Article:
Dallas - Boomtown, USA

  • Posted by a hidden member.
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    Jul 29, 2015 3:59 PM GMT
    North Texas is a reminder that there are bits of the rich world that are growing very fast (London and the San Francisco Bay area count among other examples).

    http://www.economist.com/news/business/21657825-you-do-not-have-travel-emerging-world-discover-emerging-markets-boomtown-usa
  • roadbikeRob

    Posts: 14303

    Jul 30, 2015 11:10 PM GMT
    As far as I am concerned, Dallas along with its fast growing rival Fort Worth and that whole DFW Metroplex is a sprawling, featureless, soulless metropolis of all appearances and no substance. These two major cities and their suburbs are almost as bad as that horrendously overrated, unfriendly, sprawled out town located on I-35 and the Colorado River known as Austin. You can have Texas which is the Giant Tea Party State. There is no way that you could pressure me to move back there.
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    Jul 31, 2015 6:16 AM GMT
    roadbikeRob saidAs far as I am concerned, Dallas along with its fast growing rival Fort Worth and that whole DFW Metroplex is a sprawling, featureless, soulless metropolis of all appearances and no substance.


    The point remains. As the Economist states, they are doing well economically. It's up to you where you decide to live. You could try North Dakota perhaps.

    North Dakota has the lowest unemployment rate in the nation. You have to be ok with -20 degree weather and hard work though. Sorry, North Dakota does not have a "metroplex".



  • roadbikeRob

    Posts: 14303

    Aug 01, 2015 12:51 AM GMT
    desertmuscl said
    roadbikeRob saidAs far as I am concerned, Dallas along with its fast growing rival Fort Worth and that whole DFW Metroplex is a sprawling, featureless, soulless metropolis of all appearances and no substance.


    The point remains. As the Economist states, they are doing well economically. It's up to you where you decide to live. You could try North Dakota perhaps.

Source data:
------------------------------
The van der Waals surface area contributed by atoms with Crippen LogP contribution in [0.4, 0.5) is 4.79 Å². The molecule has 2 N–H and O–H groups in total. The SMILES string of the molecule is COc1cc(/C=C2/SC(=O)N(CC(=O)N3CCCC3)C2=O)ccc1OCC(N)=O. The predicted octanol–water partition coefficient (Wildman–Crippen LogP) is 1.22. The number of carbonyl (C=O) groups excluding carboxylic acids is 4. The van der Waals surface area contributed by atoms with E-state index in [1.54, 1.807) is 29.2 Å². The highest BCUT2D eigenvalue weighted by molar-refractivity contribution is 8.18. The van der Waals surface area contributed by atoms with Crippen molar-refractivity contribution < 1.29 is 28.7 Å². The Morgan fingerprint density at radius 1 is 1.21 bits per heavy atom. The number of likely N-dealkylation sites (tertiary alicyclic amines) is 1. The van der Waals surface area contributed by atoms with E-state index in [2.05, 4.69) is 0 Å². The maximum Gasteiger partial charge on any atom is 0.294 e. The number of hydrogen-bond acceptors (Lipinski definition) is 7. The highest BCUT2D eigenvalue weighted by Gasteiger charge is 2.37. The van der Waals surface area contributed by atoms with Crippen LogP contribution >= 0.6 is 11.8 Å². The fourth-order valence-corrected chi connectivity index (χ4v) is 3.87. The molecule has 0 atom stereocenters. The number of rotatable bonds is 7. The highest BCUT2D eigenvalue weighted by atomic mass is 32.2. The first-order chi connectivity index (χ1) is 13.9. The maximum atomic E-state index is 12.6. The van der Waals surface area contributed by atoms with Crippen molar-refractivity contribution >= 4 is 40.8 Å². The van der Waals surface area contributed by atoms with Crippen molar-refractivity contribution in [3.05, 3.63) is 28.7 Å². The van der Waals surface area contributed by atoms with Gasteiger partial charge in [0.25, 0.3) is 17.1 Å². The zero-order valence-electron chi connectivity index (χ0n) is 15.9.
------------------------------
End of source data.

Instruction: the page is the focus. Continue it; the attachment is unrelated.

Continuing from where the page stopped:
North Dakota has the lowest unemployment rate in the nation. You have to be ok with -20 degree weather and hard work though. Sorry, North Dakota does not have a "metroplex".



    Why does a state have to possess big cities and sprawling suburbs to be considered interesting or beautifulicon_question.gif Look at Vermont, a very beautiful and historic mountain state with a lot to offer. It's largest city, Burlington has a central city population of only 43,000. The second largest city, Rutland has a central city population of 21,000. Vermont is a very progressive, well educated state with a strong streak of independence, liberalism, and libertarianism all mixed together. In terms of athletic activities, Vermont is a paradise for runners, cyclists, and winter sports enthusiasts.

    Another scenic interesting state is Maine with its gorgeous, rock ribbed coastline, historic lighthouses, forested mountains, and charming small towns. It's largest city, Portland has a central city population of 62,000 and it is one of the most historic and picturesque cities in the US. It is a little over 200 years older than its younger, bigger, brasher namesake in Oregon. Like Vermont, Maine defies the typical, religious, impoverished image of most predominately rural and small town states. It is well educated and quite prosperous and very inclusive despite being overwhelmingly white in population.

    Out west, there is Wyoming, a gorgeous western frontier state of grassy high plains, dense evergreen forests, jagged, snow capped mountains, and small, historic western towns. It has the smallest population of all the fifty states and its largest city is its state capital, Cheyenne which has a central city population of around 55,000. Unlike Maine and Vermont, Wyoming is much more conservative and there are large rural pockets of intolerance but that doesn't mean that there not interesting places to see and fun things to do. Don't just judge a rural state by only its politics.

    Now it is time to head up US Route 285 into Montana, big sky country. A beautiful, western frontier state of rolling high plains, rugged snow capped mountains, thick evergreen forests dotted with many rustic, small towns. It's largest city, Billings is pretty large with a central city population of well over 100,000 which has some Montanans concerned that the big city and the sprawling suburbs are finally reaching their western, rural paradise of deep blue skies. But Montana is still overwhelmingly rural and like its neighbor to the south, it is also quite conservative. Just because it is a red, republican state doesn't mean that Montana is a horrible, hostile, or worthless place. Don't judge Montana just by how it votes in Presidential elections. There is a lot to see and do and the people are quite friendly. I always wanted to visit Missoula which is Montana's second largest city with a central city population approaching 60,000.'It is a university dominated city supposedly nestled in a scenic valley in the majestic Rockies. I have been told that Missoula and a large part of the rest of Montana is a runners and cyclists paradise.